Trading Water

Most people take the access to water for granted. It’s one of the most important nutrients for human bodies and without it agriculture would be impossible. Vital for any activity; Water.

While most of Jordan is or has become desert, available water has been pretty scarce for centuries in some areas. Though, many Jordanians have no idea their water consumption will have serious consequences for the future. Eventually they’ll be forced to cut back on the usage, simply because there won’t be enough water left.

Wadi Araba after rain
Wadi Araba after rain

With civilization, better medical care more people came to the area of Jordan. Most of them were Bedouins, crossing through the area which is nowadays called Jordan. This nomadic kind of lifestyle forced them to be one with nature. Still they had something destructive with them on their journeys; goats. A beloved piece of meat for dinner or for the milk, to make yogurt or cook Jordan’s national dish Mansaf has unforeseen consequences in these days.  

Goats overgraze grasses and bushes in Jordan. They also eat the roots of the vegetation, those that keep the dust and sand on the same place and those preventing erosion and finally also part of the water (sheep, in contrast to the goats, leave the roots on their place). In other words, Jordan’s national dish Mansaf also can be destructive. 😉

Spilling water while there’s only so much to consume. Anything else? Yes, in fact many other challenges. One of these is the population in Jordan increasing rapidly from roughly 6 to 7,5 million in a short time (Refugees). An extra million people who consume.

The dying Dead Sea

Not only fresh water reaches its limits. Also the Dead Sea has a shortage of water. Every year the water level drops due to vaporization. At the same time, the water that flows towards the Dead Sea is not sufficient to maintain the same water levels. In winter it does rain occasionally in Jordan, but much water streaming towards the Sea is intercepted and used for agriculture and households. The ‘leftovers’ are for the Dead Sea and are clearly not sufficient to keep it alive.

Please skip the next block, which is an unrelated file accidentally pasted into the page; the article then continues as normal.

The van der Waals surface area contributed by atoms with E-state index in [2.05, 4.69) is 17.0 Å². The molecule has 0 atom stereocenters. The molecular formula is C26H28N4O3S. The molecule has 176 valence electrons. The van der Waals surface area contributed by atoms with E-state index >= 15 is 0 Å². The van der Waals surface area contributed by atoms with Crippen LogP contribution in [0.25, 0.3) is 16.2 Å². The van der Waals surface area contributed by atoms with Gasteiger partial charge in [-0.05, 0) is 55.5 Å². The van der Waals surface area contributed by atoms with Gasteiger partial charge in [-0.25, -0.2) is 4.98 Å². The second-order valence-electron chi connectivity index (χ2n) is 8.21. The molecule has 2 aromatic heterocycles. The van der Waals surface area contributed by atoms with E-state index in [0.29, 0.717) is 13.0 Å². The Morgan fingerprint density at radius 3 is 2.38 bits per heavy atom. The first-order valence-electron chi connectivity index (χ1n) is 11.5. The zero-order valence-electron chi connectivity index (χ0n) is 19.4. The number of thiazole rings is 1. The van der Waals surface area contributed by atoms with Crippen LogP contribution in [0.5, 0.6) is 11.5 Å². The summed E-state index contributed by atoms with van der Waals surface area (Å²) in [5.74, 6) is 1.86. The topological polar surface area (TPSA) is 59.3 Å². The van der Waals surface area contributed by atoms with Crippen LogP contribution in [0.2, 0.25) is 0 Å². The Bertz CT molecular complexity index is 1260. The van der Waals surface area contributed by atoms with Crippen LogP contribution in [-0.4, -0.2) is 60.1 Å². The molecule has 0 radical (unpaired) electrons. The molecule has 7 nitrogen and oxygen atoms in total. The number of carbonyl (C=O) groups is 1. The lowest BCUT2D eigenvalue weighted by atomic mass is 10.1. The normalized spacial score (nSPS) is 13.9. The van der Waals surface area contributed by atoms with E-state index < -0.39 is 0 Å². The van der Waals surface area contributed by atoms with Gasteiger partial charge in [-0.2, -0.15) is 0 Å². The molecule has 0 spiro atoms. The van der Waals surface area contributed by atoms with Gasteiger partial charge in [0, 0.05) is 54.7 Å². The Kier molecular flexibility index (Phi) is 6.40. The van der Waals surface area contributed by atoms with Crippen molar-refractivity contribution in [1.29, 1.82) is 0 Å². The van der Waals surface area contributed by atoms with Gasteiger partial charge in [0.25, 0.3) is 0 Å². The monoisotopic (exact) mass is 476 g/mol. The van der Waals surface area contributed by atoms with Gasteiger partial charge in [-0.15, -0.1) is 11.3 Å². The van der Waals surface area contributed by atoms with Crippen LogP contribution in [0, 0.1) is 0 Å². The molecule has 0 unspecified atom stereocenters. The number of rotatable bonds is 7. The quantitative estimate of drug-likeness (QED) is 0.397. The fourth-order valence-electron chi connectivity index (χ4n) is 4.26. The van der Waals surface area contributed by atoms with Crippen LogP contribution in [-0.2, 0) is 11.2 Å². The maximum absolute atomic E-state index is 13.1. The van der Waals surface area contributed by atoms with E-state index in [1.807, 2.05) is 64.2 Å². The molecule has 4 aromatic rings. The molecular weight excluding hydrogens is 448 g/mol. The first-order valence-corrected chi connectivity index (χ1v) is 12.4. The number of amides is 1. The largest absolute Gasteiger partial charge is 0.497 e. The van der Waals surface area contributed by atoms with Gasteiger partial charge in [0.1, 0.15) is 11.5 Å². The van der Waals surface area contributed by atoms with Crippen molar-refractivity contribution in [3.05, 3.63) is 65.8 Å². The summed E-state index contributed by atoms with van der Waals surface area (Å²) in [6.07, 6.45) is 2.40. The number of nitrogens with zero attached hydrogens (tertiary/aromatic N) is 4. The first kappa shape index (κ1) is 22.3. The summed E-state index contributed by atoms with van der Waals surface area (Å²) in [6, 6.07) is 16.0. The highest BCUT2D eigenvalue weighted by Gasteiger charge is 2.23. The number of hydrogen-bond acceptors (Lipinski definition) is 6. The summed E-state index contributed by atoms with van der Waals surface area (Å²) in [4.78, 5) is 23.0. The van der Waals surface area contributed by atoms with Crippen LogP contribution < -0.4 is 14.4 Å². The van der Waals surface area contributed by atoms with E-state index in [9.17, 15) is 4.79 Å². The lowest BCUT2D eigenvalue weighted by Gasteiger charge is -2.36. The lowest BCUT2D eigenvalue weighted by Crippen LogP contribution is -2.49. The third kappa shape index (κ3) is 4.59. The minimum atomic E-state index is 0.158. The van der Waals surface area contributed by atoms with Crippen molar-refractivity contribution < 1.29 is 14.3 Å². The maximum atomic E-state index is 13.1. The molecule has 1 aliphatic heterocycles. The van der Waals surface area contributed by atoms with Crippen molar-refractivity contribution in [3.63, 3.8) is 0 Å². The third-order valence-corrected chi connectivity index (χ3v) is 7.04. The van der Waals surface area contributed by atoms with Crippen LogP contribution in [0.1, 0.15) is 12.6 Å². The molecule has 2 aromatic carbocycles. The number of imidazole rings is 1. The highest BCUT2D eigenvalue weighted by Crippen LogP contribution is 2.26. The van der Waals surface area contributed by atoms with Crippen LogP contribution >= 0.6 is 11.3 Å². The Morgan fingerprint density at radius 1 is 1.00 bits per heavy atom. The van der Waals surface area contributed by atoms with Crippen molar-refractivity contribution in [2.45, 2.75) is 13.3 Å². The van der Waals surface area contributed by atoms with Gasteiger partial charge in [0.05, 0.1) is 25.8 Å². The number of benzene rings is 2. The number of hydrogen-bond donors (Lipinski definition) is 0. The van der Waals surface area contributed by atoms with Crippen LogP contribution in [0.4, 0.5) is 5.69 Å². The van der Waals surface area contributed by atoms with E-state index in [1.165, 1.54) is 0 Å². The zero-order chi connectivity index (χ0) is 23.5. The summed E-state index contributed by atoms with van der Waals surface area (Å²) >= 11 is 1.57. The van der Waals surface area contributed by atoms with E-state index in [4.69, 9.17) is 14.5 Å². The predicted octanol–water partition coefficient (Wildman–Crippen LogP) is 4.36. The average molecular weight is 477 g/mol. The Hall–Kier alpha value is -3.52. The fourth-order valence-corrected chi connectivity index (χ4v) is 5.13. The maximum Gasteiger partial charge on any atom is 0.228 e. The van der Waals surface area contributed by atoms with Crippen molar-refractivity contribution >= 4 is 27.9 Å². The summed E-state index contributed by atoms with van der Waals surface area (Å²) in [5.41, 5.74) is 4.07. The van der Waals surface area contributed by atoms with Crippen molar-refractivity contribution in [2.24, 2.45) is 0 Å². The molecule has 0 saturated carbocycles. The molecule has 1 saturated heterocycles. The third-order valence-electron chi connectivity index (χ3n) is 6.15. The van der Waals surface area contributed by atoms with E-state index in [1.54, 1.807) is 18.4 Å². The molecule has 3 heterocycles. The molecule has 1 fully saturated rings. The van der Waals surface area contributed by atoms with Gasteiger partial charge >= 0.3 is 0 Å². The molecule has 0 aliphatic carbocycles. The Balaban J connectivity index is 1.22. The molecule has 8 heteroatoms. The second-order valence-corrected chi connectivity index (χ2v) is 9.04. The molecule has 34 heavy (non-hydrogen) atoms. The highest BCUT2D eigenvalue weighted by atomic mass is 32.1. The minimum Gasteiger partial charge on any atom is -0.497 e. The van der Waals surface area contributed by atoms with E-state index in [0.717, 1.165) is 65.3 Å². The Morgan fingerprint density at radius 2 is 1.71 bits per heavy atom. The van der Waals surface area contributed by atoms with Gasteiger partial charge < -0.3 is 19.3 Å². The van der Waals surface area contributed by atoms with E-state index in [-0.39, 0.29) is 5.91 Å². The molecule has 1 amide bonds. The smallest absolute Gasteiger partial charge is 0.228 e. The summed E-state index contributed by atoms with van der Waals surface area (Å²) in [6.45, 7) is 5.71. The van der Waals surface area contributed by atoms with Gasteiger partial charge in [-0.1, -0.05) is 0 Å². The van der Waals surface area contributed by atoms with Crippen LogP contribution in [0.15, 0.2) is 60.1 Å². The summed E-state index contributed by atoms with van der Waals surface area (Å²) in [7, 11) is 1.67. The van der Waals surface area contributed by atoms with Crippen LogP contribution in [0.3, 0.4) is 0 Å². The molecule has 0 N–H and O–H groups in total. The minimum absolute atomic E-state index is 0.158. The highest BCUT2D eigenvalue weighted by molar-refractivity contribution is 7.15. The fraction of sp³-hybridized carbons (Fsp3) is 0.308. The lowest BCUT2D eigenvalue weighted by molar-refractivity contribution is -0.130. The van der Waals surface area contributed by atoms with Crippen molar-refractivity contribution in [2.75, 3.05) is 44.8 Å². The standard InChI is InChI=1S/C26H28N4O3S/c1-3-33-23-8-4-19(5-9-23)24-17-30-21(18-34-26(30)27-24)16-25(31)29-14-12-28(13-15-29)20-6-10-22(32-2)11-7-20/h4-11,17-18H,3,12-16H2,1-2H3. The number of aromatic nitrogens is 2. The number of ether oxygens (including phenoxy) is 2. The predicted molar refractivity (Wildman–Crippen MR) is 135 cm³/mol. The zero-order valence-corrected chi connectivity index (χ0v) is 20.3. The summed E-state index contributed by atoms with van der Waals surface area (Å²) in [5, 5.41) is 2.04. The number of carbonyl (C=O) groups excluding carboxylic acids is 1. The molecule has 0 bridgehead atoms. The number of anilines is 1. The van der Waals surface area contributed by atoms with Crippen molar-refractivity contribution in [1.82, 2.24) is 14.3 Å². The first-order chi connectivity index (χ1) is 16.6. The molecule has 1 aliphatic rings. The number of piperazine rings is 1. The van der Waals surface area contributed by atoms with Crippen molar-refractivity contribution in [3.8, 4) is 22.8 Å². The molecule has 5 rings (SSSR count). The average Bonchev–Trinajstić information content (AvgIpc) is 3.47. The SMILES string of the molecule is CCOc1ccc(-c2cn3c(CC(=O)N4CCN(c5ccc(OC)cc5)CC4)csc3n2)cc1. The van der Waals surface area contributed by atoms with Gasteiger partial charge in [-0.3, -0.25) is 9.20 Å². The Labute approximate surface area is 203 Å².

The Red Sea to Dead Sea Challenge

There are several possible solutions (click here to read an article about them) to get more water in the Dead Sea. One of them is a pipeline from Aqaba pumping water to the Dead Sea. The real challenge is not only getting the water there, but also making the water salt enough to keep you floating.


What about the shortage of water for the households? Another pipeline! Under the Wadi Rum desert there’s a big underground lake with water which is of enough quality. Via huge pipelines this is pumped all the way towards the North, to Amman. Still, not enough capacity to provide the need of water in the future; As you’re reading this, already 90% of the pumping capacity is reached.

Next to above, desalinated water from the Red Sea will be used as well. Future plans contain a big project based in the Wadi Araba desert where water from the Red Sea will be prepped. The saltiest water coming from the post desalination phase will be used for the Dead Sea, other water will be used for the households and traded with Israel. The desalinated water goes to Israel in return for drinking water from the Tiberias Reservoir (click here for the complete article).

Wadi Rum bridge, picture by J. Koopman
Wadi Rum bridge, picture by J. Koopman

As a tourist, you won’t notice much of the water shortage in Jordan. Maybe less water pressure every now and then. We’d like to ask you to consider the shortage of water when you take a shower. And don’t keep Jordan on your bucket-list for later; the possibility to visit the Dead Sea may be a little smaller!

Greetings from Petra,

Carmen & Mohammad

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